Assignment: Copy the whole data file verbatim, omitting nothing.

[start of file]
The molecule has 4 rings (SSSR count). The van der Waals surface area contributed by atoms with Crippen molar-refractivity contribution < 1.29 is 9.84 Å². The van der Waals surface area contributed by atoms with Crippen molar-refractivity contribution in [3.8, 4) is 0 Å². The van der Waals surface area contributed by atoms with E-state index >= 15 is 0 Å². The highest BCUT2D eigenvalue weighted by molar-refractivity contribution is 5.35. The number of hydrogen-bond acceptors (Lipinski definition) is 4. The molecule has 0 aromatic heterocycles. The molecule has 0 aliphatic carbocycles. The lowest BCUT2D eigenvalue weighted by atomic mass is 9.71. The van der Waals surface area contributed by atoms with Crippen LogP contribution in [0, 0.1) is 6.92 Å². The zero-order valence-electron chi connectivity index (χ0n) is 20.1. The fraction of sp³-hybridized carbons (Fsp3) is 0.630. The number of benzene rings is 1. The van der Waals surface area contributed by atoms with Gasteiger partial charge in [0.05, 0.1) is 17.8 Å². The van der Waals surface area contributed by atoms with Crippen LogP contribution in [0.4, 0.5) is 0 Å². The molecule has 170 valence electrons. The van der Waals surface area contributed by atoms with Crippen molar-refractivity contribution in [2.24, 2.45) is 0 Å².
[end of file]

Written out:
The molecule has 4 rings (SSSR count). The van der Waals surface area contributed by atoms with Crippen molar-refractivity contribution < 1.29 is 9.84 Å². The van der Waals surface area contributed by atoms with Crippen molar-refractivity contribution in [3.8, 4) is 0 Å². The van der Waals surface area contributed by atoms with E-state index >= 15 is 0 Å². The highest BCUT2D eigenvalue weighted by molar-refractivity contribution is 5.35. The number of hydrogen-bond acceptors (Lipinski definition) is 4. The molecule has 0 aromatic heterocycles. The molecule has 0 aliphatic carbocycles. The lowest BCUT2D eigenvalue weighted by atomic mass is 9.71. The van der Waals surface area contributed by atoms with Crippen LogP contribution in [0, 0.1) is 6.92 Å². The zero-order valence-electron chi connectivity index (χ0n) is 20.1. The fraction of sp³-hybridized carbons (Fsp3) is 0.630. The number of benzene rings is 1. The van der Waals surface area contributed by atoms with Gasteiger partial charge in [0.05, 0.1) is 17.8 Å². The van der Waals surface area contributed by atoms with Crippen LogP contribution in [0.4, 0.5) is 0 Å². The molecule has 170 valence electrons. The van der Waals surface area contributed by atoms with Crippen molar-refractivity contribution in [2.24, 2.45) is 0 Å².